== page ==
Photo by: Jessica Mouton
Mumps virus spreads to colleges in Louisiana
March 23, 2017
Nicholls State University health services discussed proactive, preventative measures for the mumps in lieu of the virus spreading on Louisiana college campuses.
Nicholls took precaution by sending out an email yesterday afternoon to inform students about the virus.
Louisiana State University in Baton Rouge recently reported several cases of the mumps and Loyola University in New Orleans had reported two. About a dozen cases were reported in the state of Louisiana. Mumps is a contagious disease that is caused by a virus. Common symptoms are fever, headache, muscle aches, tiredness, and loss of appetite.
Adrienne Bolton, director of university health services, discussed simple ways to aid in prevention.
“Practicing good hygiene is important,” Bolton said. “Some people may not know they are carrying the virus and can pass it through coughing, sneezing and sharing utensils. Hand washing is very important.”
There have been no reported cases of mumps on Nicholls campus. However, federal officials said that the virus threatens to spread in the South. College students are more susceptible to the virus because they live in close and confined quarters.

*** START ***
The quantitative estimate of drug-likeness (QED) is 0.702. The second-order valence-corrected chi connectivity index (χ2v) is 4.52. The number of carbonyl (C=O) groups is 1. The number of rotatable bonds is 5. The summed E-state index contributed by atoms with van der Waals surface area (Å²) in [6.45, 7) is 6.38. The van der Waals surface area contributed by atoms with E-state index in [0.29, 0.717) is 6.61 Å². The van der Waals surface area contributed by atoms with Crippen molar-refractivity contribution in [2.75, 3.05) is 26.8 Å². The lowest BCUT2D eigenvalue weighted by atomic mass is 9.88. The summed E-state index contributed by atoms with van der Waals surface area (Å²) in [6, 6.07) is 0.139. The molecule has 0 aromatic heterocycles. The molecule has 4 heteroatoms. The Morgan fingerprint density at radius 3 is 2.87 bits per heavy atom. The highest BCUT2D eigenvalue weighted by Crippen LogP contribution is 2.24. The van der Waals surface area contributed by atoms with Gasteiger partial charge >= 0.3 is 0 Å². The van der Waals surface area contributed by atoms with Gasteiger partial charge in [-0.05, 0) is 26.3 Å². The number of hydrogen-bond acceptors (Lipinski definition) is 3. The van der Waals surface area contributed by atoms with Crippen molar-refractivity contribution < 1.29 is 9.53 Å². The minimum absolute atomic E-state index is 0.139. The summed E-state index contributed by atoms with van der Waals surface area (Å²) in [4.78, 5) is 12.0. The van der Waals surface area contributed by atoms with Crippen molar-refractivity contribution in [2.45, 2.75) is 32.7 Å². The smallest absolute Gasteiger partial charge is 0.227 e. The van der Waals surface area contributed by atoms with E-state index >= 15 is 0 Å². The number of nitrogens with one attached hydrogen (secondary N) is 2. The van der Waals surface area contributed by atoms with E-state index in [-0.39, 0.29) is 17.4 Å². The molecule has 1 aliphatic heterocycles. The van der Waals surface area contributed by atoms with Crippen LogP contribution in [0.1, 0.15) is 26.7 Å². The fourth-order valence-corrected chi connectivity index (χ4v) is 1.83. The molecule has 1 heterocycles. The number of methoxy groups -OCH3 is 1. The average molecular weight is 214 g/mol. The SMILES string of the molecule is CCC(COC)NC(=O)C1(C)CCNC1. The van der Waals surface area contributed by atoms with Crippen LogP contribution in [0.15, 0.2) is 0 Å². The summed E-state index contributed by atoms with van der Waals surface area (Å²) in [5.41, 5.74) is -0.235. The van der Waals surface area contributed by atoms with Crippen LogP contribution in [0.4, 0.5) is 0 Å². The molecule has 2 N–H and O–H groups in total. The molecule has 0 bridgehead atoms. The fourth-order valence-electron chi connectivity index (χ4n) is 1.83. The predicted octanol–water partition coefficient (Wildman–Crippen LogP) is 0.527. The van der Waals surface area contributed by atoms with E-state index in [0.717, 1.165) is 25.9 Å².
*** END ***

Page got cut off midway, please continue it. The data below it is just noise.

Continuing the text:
“Any place where there is a lot of contact with people gives a risk of spreading,” Bolton said. “When you are in close spaces with the same people every day, that is what helps the virus to spread. That is why college campuses are so susceptible to it.”
There has been an outbreak of mumps in the Midwest, which has been the largest number of cases to hit the United States in two decades.
Bolton explained that a big sign of the mumps is having a swollen neck and fever. She encourages anyone who suspects any small sign of the virus to call health services immediately so they can take care of it as soon as possible.
“We want people to get better, not worse,” Bolton said.
Mumps can be prevented with MMR vaccine. The U.S. Centers for Disease Control and Prevention (CDC) recommends children get two doses of MMR vaccine, starting with the first dose at 12 through 15 months of age, and the second dose at four through six years of age.
It is required to be vaccinated to attend school. Bolton said that they do not offer the vaccination on campus, but students should be able to receive the vaccination for a low price at most clinics.
CDC Director, Julie Gerberding, highly recommends getting a second dose of the MMR vaccination, especially those who are in the school-aged population or students who are in college. Gerberding said that the disease has been seen largely among people in their late teens and early 20s.